March 24, 2012
This past week, my older brother and his family (wife and three daughters), braved the mind-numbing hours between Northwest Arkansas and Middle Alabama. No small feat— the daughters representing those bastion ages of patience and bladder size: 7, 5, and 1.
We had good times around the house mostly. On Tuesday, we went to Treetop Family Adventure—a mini-golf, arcade, go-cart, laser-tag, inordinately-salty-stale-outsized-pretzel-with- a-side-of-viscous-orange-dipping-stuff sort of place.
Indulge me a moment for a commentary on the modern day “arcade” situation. First . . . a bit of time-travel. When I was a kid and early teen, the arcade room, eleven times out of ten, was a seedy, smoldering-tobacco, adolescent-angst, jukebox-blare sort of place. One entered with trepidation and thrill.
One pounded a fistful of quarters saved from allowances and swiped from parental chests-of-drawers into the token machine. One cased the joint for coveted games—triangles shooting mouse turds at descending heptagons, Silversteinian missing-piece pie-shapes eating mouse turds whilst chased by serrated gumdrops, vaguely-amphibian rectangle-dodgers, etcetera. One admired the perm-mullet-twenty-somethings who slapped pinball flippers in full fury and feared for one’s immortal soul at such proximate profanities. One spent hours playing games and still went home with a pocket half-full of tokens to be used next time or discovered years later in one’s underwear drawer—hidden from siblings, forgotten by one.
Back to the future. Nowadays, to use the curmudgeon vernacular, the arcade room is a festival of strobing lights and a cacophony of synthetic sounds. The photosensitive seizure-prone are not a targeted demographic, you’ll find, and if nostalgia has you hankering for some Zeppelin or Floyd, keep your cigarette lit and get back in your car. At best you’ll hear The Black-Eyed Peas in the concessions ward featuring Fergie who once sang “Sweet Child o’ Mine”—a live vocal performance only rivaled in unlistenability by those of W. Axl Rose himself. [re: concessions in the olden days. BYO Funyuns.]
It used to be that the arcade experience was an athletic event, a contact sport. If you didn’t come home with symptoms of carpal tunnel or whiplash or tennis elbow, you hadn’t been to the arcade. You came home with a chafed face from Duck Hunt shotguns. You came home with pinched palms from Centipede roller balls. You came with war stories: the bully who shoved you off of the Pole Position seat, the cheater who threw actual elbows to secure his ill-gained triumph at Kung Fu Master, the exotic red-headed girl who loved you at Galaga and then left you to lean on the arm of a perm-mullet pinball guy.
And don’t even get me started on the Silicon Valley, prize-ticket inflation effect. Fine, I’ll get started. Used to be, when I was coming up, you had to play thirty-four rounds of Skee-Ball to get about eleven of those red, perforated tickets which you could redeem for a tiny plastic frog that minimally hopped when you mashed an unnatural flap at the frog’s rump. Or, if you were more diligent and patient, you could sweat it out on the Hoop Shoots for another hour and seventy-eleven minutes, tear off your thirty-one and three-quarters tickets (the last one invariably sticks in the slot and rips and you may or may not get full credit at the prize counter), and redeem them for a netted-sack of marbles to clack in your sibling’s face as he or she putters about floor with his or her ridiculous plastic frog.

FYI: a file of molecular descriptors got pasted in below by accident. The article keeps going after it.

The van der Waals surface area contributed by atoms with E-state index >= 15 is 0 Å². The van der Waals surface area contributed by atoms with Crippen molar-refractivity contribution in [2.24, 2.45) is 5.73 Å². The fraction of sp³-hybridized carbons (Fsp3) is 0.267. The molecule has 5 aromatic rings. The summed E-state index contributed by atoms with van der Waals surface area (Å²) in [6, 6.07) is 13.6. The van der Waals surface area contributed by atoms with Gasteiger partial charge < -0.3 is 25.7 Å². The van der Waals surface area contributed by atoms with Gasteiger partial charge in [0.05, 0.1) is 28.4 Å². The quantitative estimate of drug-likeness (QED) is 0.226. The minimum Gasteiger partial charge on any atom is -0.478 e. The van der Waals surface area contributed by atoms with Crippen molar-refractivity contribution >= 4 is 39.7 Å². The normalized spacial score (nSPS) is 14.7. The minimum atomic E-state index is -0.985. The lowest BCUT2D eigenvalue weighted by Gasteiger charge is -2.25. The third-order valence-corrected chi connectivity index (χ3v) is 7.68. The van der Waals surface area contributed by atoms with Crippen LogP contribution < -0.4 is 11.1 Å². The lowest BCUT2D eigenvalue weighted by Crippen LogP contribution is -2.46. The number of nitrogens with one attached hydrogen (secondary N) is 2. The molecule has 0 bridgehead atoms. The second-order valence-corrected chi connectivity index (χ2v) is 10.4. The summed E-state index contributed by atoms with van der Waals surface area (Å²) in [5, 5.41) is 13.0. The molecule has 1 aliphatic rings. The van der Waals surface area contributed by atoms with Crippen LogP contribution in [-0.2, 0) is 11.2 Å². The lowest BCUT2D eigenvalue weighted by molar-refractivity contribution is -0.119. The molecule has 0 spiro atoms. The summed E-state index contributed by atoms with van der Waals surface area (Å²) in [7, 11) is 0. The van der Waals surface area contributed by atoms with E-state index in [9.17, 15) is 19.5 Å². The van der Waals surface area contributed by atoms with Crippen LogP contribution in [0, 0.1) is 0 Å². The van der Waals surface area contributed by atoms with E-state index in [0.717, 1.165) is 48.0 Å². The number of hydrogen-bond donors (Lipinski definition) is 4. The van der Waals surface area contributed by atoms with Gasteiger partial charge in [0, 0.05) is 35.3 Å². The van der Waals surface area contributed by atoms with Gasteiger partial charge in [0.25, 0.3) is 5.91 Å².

Back to the future, nowadays the kids push one of two buttons and then the other of the two after a mindless, random interval and wait (impatiently, mind you) for their machines to vomit anywhere from ten to sixty-seven hundred yards of prize tickets which they will redeem (after their epileptic fits subside) for candy, noisemakers, and noisemakers made of candy.
My distaste for present day gaming aside, it was very nice spending time with my darling nieces. A benefit of being handicapped, by the by, is that my astronomical mini-golf handicap is less frustrating. Whereas in reasonable health I am fully capable of slinging my putter over the fence and kicking my ball into the creek, in my hobbled state I am perfectly content with my quintuple bogeys as long as I can stay on my feet.
Which brings me, desultorily, to today’s intended topic: neurology for kids. Someone should write a book. I have a niece and a nephew in Mobile for whom my zombified gait has been explained away as a hurt leg. For them, this is a shame but worlds better than if I was just too lazy to play freeze tag--which would be an avuncular faux pas. (After witnessing a seizure, my oldest niece came to me later and asked, “So you have a hurt leg that sometimes makes your body shake?” Seriously, someone should write a book. I smiled and said, “Yes.”)
This week I had two nieces who wondered why Uncle Jonathan wore a brace on his leg and walked with a cane when they went to Treetop Family Adventure. Um . . . because . . . you see . . . I have this hurt leg . . . and er der duh . . . yeah.
Tell kids you have a brain tumor and they imagine themselves dressed up as you for Halloween. Tell them you have a neurological impediment to your motor functions and they imagine you’re a jerk for using words too big for them. Tell them you have a hurt leg and at worst they’ll examine the area for boo boos and look at you skeptically before resuming their game of freeze tag.
The good thing, the great thing rather, is that kids know you will be just fine. You’re big, you’re strong, you’re an Uncle, by golly, and best of all, you’re silly . . . just so silly.